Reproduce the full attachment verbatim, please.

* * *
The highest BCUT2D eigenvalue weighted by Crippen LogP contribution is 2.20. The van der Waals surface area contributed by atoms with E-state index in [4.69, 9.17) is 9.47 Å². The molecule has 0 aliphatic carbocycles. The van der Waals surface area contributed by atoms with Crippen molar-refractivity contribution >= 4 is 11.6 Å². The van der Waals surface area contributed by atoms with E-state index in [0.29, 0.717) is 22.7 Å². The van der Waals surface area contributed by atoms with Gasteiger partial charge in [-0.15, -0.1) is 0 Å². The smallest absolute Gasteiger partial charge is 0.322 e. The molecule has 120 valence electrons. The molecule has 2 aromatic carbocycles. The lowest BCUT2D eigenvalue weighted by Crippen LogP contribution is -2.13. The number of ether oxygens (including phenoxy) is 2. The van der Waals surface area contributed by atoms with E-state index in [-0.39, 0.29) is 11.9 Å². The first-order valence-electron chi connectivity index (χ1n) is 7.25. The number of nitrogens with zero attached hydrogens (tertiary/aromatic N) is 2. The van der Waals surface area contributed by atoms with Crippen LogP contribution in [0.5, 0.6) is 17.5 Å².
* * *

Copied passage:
The highest BCUT2D eigenvalue weighted by Crippen LogP contribution is 2.20. The van der Waals surface area contributed by atoms with E-state index in [4.69, 9.17) is 9.47 Å². The molecule has 0 aliphatic carbocycles. The van der Waals surface area contributed by atoms with Crippen molar-refractivity contribution >= 4 is 11.6 Å². The van der Waals surface area contributed by atoms with E-state index in [0.29, 0.717) is 22.7 Å². The van der Waals surface area contributed by atoms with Gasteiger partial charge in [-0.15, -0.1) is 0 Å². The smallest absolute Gasteiger partial charge is 0.322 e. The molecule has 120 valence electrons. The molecule has 2 aromatic carbocycles. The lowest BCUT2D eigenvalue weighted by Crippen LogP contribution is -2.13. The number of ether oxygens (including phenoxy) is 2. The van der Waals surface area contributed by atoms with E-state index in [-0.39, 0.29) is 11.9 Å². The first-order valence-electron chi connectivity index (χ1n) is 7.25. The number of nitrogens with zero attached hydrogens (tertiary/aromatic N) is 2. The van der Waals surface area contributed by atoms with Crippen LogP contribution in [0.5, 0.6) is 17.5 Å².